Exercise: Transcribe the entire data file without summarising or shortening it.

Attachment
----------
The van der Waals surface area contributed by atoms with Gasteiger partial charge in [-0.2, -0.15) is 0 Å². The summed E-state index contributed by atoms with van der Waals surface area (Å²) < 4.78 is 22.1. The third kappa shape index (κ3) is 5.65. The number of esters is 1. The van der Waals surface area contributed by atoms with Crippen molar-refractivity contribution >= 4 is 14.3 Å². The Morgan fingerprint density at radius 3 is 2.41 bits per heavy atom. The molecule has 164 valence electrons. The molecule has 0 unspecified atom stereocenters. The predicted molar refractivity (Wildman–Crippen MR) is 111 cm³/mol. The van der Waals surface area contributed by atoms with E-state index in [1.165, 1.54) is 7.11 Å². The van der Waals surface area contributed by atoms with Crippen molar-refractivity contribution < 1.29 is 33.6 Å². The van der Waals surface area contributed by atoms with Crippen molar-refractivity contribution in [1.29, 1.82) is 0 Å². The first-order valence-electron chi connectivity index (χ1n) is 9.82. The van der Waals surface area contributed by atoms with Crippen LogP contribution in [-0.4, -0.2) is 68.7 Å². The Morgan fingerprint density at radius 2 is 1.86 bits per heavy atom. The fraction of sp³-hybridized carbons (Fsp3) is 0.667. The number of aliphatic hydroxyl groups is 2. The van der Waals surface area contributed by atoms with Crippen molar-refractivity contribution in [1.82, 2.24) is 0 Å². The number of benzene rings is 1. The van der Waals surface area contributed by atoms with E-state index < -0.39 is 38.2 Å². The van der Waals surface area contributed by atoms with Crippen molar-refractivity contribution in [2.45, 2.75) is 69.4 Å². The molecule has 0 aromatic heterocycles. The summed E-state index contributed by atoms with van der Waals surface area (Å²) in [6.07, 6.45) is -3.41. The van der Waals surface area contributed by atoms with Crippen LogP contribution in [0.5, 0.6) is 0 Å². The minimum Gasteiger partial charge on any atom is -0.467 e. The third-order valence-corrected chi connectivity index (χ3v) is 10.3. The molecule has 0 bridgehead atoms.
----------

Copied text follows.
The van der Waals surface area contributed by atoms with Gasteiger partial charge in [-0.2, -0.15) is 0 Å². The summed E-state index contributed by atoms with van der Waals surface area (Å²) < 4.78 is 22.1. The third kappa shape index (κ3) is 5.65. The number of esters is 1. The van der Waals surface area contributed by atoms with Crippen molar-refractivity contribution >= 4 is 14.3 Å². The Morgan fingerprint density at radius 3 is 2.41 bits per heavy atom. The molecule has 164 valence electrons. The molecule has 0 unspecified atom stereocenters. The predicted molar refractivity (Wildman–Crippen MR) is 111 cm³/mol. The van der Waals surface area contributed by atoms with E-state index in [1.165, 1.54) is 7.11 Å². The van der Waals surface area contributed by atoms with Crippen molar-refractivity contribution < 1.29 is 33.6 Å². The van der Waals surface area contributed by atoms with Crippen molar-refractivity contribution in [1.29, 1.82) is 0 Å². The first-order valence-electron chi connectivity index (χ1n) is 9.82. The van der Waals surface area contributed by atoms with Crippen LogP contribution in [-0.4, -0.2) is 68.7 Å². The Morgan fingerprint density at radius 2 is 1.86 bits per heavy atom. The fraction of sp³-hybridized carbons (Fsp3) is 0.667. The number of aliphatic hydroxyl groups is 2. The van der Waals surface area contributed by atoms with Crippen molar-refractivity contribution in [1.82, 2.24) is 0 Å². The number of benzene rings is 1. The van der Waals surface area contributed by atoms with E-state index < -0.39 is 38.2 Å². The van der Waals surface area contributed by atoms with Crippen molar-refractivity contribution in [2.45, 2.75) is 69.4 Å². The molecule has 0 aromatic heterocycles. The summed E-state index contributed by atoms with van der Waals surface area (Å²) in [6.07, 6.45) is -3.41. The van der Waals surface area contributed by atoms with Crippen LogP contribution in [0.5, 0.6) is 0 Å². The minimum Gasteiger partial charge on any atom is -0.467 e. The third-order valence-corrected chi connectivity index (χ3v) is 10.3. The molecule has 0 bridgehead atoms.